Copper and Nickel Alloys Clad with Platinum and Its Alloys
Copper and Nickel Alloys Clad with Platinum and Its Alloys
The Important Influence of Diffusion
Cladding base metals with platinum or platinum alloys offers certain technical and economic advantages. In an earlier paper the mechanical properties of the metals to be joined were discussed. In this second paper it is shown that interdiffusion of the two materials being joined together must be considered, and that if the partners have different diffusion coefficients difficulties can result during later production stages. This is especially true if voids form in the diffusion zone due to the Kirkendall effect. This effect is particularly pronounced when copper alloys are used as the base metal, however it can be avoided either by using nickel-rich alloys or by incorporating an electrodeposited intermediate nickel layer of suitable thickness.
The mechanical cladding of non-precious metals or their alloys with precious metals, especially gold and gold alloys, is well established. The technology was first developed for jewellery applications, where to some extent it was later replaced by electroplating. However growth in the electronics industry resulted in a revival of mechanical cladding for selectively coating copper- or nickel-based materials with precious metal-containing alloys for contact applications. In the main gold or palladium alloys were used for this application. Mechanical cladding enables a wide range of thicknesses, from 1μ m upwards, and a nearly unlimited selection of alloys to be used. Since the process involves alternating mechanical deformation and heat treatment, to improve the adhesion of layers, important parameters are the deformation characteristics and the diffusion behaviour of the metals concerned.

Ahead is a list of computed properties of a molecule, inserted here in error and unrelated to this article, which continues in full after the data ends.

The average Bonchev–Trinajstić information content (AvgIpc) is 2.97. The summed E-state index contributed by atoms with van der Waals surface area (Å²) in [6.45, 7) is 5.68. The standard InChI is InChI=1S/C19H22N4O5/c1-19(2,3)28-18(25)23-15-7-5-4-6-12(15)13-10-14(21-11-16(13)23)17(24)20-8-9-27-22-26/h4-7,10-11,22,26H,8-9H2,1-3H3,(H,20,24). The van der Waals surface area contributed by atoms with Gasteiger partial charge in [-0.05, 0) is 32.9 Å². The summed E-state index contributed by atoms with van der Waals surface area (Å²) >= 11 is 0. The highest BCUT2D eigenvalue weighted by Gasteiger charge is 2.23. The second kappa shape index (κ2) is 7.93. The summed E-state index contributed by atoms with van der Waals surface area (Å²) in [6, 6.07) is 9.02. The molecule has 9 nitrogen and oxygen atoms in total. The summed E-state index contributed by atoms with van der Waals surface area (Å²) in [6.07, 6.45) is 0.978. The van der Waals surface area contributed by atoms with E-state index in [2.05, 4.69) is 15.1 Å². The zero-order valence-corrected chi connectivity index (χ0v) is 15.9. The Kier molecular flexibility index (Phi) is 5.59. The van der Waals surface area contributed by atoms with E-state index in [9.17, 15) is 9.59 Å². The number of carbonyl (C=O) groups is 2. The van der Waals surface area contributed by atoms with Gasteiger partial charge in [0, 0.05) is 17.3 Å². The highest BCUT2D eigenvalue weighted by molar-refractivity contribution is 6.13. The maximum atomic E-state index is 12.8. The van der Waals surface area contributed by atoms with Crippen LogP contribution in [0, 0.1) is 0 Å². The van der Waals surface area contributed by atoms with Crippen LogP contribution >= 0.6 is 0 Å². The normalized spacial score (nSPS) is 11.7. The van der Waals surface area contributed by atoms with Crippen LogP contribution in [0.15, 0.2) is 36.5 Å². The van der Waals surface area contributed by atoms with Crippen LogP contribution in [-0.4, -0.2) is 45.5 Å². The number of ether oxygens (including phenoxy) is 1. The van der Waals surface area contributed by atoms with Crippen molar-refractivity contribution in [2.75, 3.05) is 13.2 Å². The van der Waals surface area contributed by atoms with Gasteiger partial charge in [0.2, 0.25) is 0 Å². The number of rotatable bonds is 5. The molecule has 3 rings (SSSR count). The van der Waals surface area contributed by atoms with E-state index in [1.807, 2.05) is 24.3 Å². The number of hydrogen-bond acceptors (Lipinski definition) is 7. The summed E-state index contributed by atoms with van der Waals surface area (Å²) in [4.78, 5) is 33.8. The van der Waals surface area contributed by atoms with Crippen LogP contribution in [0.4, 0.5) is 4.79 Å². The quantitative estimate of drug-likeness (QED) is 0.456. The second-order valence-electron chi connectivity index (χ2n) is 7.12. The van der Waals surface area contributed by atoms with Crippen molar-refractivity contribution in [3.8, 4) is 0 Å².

In the first part of this two paper series we discussed and compared the deformation characteristics of base metal alloys with those of platinum and platinum alloys, which are of interest from a cladding point of view. It was shown that it is possible to select combinations that are well suited to this process (1). Now, in this second part we will discuss the diffusion behaviour between the various components, and its importance to the cladding process.
Initially attempts were made to join platinum sheet, 0.5 to 1mm thick, to the respective base material by cold rolling. To enable the sandwiched materials to be reduced by rolling it was necessary to improve the adhesion of the two layers immediately after cladding, by heat treatment. It was established that if this annealing was carried out at temperatures above 650°C for about 0.5 hours in a vacuum better than 10− 4 torr the adhesion was very poor, indeed it appeared to be worse than before the heat treatment. On samples annealed at temperatures above 700°C for 0.5 hours it was observed in all cases that the platinum had separated from the copper base. The platinum sheet—at 0.5mm much thinner than the 2.0mm copper base—appeared torn and heavily wrinkled. Scanning electron microscopy showed that the originally contacting surfaces now displayed characteristic features, which are shown in Figures 1 and 2. It was discovered also that the separation was much less pronounced when nickel was clad with platinum. In order to check the possibility that the poor adhesion was caused by impurities—especially oxides formed during cladding—molten copper was cast onto platinum. When the resulting sandwich was rolled down to 1.2mm the adhesion remained fairly good. Additionally copper and nickel layers imm thick were electroplated onto platinum and/or platinum alloys, and a copper sample was platinum plated in a fused salt bath. However after heat treatment for longer than 15 minutes in the temperature range 600 to 800°C poor adhesion or even separation still occurred on all these samples.